Hu Jintao ‘Showing His Tail’: Visit Will Encourage Further Belligerence
The White House needs to send out a disinvite. They are feeding Hu's arrogance and making him more difficult to deal with in the future.
January 18, 2011 - 4:00 pm
Chinese President Hu Jintao will receive full honors at the White House tomorrow. There will be a 21-gun salute in the morning and a state dinner in the evening.
The Obama administration is desperately trying to create a positive atmosphere after a tense year. The underlying theory is that rolling out the red carpet for the Chinese autocrat is a signal of cooperation that will eventually be reciprocated.
This is the way we would like relations with the Chinese to work, but the state visit is a mistake. The honor bestowed on Mr. Hu will only feed his sense of arrogance and make him even more difficult to deal with in the future.
How do we know this? This is not the first mistake of the administration when it comes to Beijing. The White House sent two signals of cooperation, one in February 2009 delivered by Secretary of State Hillary Clinton, and the other in November of that year delivered by Jeffrey Bader of the National Security Council. Both initiatives backfired, producing belligerence — the exact opposite of what we hoped for. Where we intended a gesture of friendship, Beijing saw an indication of weakness and pressed the advantage.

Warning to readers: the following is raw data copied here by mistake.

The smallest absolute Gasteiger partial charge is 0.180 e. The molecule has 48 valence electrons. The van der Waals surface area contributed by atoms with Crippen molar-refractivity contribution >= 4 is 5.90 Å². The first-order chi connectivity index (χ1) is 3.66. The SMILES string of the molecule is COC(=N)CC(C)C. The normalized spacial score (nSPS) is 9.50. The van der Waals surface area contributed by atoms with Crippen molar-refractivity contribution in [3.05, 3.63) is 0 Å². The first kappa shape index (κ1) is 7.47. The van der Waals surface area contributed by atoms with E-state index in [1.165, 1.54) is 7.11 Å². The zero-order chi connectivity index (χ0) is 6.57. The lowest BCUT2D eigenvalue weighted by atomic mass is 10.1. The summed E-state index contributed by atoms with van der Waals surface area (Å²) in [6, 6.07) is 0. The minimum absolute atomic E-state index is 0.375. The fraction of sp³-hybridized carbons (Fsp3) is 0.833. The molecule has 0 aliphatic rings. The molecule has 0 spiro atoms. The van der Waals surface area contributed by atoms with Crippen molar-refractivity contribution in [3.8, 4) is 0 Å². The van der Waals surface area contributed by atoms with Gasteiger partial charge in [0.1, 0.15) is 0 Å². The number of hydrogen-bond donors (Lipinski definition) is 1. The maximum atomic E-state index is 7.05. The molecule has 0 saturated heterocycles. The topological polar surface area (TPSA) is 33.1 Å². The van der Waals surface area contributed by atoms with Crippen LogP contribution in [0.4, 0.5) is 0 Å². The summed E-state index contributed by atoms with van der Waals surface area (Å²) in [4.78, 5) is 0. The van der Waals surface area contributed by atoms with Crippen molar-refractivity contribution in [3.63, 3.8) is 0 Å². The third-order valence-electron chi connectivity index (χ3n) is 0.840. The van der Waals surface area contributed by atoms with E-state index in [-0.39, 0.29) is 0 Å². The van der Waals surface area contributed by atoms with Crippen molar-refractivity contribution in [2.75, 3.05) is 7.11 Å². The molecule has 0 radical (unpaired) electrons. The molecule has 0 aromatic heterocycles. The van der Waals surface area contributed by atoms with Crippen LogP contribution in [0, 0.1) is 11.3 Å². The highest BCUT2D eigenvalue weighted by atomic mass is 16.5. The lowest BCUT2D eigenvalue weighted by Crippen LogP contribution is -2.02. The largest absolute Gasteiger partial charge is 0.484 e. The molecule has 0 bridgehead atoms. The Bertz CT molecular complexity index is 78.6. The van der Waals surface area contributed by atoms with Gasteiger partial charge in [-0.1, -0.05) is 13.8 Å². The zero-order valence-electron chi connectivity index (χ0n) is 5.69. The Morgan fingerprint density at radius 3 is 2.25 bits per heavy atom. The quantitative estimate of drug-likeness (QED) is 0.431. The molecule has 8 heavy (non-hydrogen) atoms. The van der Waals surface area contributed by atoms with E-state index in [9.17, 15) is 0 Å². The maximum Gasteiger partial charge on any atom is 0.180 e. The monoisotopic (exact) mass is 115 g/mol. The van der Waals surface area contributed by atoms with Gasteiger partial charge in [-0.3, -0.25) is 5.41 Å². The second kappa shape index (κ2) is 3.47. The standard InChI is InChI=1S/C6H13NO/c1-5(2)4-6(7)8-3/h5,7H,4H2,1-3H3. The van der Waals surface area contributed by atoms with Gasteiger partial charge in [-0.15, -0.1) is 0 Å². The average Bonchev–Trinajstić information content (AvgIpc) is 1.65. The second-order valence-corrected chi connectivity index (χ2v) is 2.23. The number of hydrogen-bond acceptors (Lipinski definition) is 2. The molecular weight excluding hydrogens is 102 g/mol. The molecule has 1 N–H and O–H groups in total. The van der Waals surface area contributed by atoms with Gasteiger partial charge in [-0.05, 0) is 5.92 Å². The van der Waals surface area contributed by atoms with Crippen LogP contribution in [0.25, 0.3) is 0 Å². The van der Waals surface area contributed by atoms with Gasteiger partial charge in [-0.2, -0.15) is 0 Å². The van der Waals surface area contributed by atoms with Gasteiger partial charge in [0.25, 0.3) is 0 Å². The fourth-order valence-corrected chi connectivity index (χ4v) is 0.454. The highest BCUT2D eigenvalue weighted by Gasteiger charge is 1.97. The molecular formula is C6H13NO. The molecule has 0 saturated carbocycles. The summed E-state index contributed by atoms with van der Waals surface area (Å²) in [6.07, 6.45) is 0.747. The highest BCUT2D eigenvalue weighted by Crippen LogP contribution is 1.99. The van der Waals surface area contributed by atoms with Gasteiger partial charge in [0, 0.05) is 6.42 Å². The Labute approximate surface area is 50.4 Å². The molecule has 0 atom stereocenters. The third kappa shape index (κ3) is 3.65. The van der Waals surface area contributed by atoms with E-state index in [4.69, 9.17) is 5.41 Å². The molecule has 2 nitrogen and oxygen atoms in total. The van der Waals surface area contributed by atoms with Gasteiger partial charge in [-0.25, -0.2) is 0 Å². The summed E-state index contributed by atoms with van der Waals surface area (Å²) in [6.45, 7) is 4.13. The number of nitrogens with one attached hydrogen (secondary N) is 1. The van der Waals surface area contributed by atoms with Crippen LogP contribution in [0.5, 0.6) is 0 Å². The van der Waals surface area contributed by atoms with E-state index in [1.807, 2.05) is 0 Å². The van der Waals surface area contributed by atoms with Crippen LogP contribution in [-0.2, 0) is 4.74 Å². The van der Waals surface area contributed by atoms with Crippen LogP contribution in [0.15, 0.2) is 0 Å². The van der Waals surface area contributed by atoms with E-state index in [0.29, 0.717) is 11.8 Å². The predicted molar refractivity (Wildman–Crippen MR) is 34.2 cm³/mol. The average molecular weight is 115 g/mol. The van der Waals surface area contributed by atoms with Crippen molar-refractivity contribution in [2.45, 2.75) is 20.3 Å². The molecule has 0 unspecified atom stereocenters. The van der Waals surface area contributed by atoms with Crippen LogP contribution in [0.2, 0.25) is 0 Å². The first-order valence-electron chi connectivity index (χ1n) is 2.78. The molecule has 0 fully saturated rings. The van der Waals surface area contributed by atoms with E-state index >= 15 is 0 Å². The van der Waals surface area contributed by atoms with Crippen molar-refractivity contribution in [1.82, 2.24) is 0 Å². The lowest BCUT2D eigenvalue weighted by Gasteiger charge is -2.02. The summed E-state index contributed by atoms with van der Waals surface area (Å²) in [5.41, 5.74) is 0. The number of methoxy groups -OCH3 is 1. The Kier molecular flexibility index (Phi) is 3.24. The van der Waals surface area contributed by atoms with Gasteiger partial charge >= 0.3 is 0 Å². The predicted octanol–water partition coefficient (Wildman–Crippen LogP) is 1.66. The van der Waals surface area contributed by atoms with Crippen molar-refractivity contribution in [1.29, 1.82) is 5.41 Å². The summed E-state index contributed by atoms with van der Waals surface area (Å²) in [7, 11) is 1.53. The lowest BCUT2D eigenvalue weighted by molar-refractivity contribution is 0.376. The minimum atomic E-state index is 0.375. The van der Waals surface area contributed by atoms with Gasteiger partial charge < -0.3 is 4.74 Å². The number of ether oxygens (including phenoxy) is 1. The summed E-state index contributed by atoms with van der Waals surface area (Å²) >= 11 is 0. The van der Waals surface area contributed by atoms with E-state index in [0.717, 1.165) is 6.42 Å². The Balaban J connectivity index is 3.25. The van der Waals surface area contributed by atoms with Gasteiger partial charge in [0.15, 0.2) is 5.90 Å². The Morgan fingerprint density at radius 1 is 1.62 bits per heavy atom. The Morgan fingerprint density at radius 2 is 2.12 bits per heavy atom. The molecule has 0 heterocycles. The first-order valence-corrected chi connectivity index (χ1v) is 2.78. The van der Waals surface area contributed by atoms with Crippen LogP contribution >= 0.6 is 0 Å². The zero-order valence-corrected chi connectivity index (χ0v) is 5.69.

Unfortunately, last week we saw that the Chinese have not turned over a new leaf. They publicly humiliated Defense Secretary Robert Gates when he visited their capital. First came a dressing down over Taiwan, then the first flight test of the J-20, the Chinese stealth fighter. Finally, on the first day after he left their capital, state media carried hawkish comments of Chinese flag officers as they administered a public tongue-lashing of Secretary Gates.
Yet the defense secretary struck back. In Tokyo, Mr. Gates for the first time publicly said U.S. troops in Asia were there to deter China. This rhetorical shift indicates the administration may not be infinitely patient with hostile Chinese officials, civilian or military.